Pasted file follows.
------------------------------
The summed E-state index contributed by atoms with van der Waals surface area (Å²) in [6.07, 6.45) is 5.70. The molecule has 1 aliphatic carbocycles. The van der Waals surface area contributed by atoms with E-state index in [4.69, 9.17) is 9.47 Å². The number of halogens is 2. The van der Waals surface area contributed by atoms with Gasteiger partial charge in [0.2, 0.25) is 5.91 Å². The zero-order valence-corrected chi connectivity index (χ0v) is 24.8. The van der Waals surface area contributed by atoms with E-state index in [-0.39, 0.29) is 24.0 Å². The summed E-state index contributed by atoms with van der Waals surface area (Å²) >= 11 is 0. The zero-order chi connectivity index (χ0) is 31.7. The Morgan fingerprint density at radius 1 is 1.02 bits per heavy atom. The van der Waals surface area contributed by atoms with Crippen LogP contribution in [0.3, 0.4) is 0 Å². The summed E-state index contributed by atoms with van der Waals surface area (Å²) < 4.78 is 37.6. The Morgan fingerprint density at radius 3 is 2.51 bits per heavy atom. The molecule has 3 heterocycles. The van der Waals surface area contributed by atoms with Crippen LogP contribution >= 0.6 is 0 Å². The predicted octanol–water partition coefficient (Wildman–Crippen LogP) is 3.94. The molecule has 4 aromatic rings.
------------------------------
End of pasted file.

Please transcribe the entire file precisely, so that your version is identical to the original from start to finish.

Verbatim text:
The summed E-state index contributed by atoms with van der Waals surface area (Å²) in [6.07, 6.45) is 5.70. The molecule has 1 aliphatic carbocycles. The van der Waals surface area contributed by atoms with E-state index in [4.69, 9.17) is 9.47 Å². The number of halogens is 2. The van der Waals surface area contributed by atoms with Gasteiger partial charge in [0.2, 0.25) is 5.91 Å². The zero-order valence-corrected chi connectivity index (χ0v) is 24.8. The van der Waals surface area contributed by atoms with E-state index in [-0.39, 0.29) is 24.0 Å². The summed E-state index contributed by atoms with van der Waals surface area (Å²) >= 11 is 0. The zero-order chi connectivity index (χ0) is 31.7. The Morgan fingerprint density at radius 1 is 1.02 bits per heavy atom. The van der Waals surface area contributed by atoms with Crippen LogP contribution in [0.3, 0.4) is 0 Å². The summed E-state index contributed by atoms with van der Waals surface area (Å²) < 4.78 is 37.6. The Morgan fingerprint density at radius 3 is 2.51 bits per heavy atom. The molecule has 3 heterocycles. The van der Waals surface area contributed by atoms with Crippen LogP contribution >= 0.6 is 0 Å². The predicted octanol–water partition coefficient (Wildman–Crippen LogP) is 3.94. The molecule has 4 aromatic rings.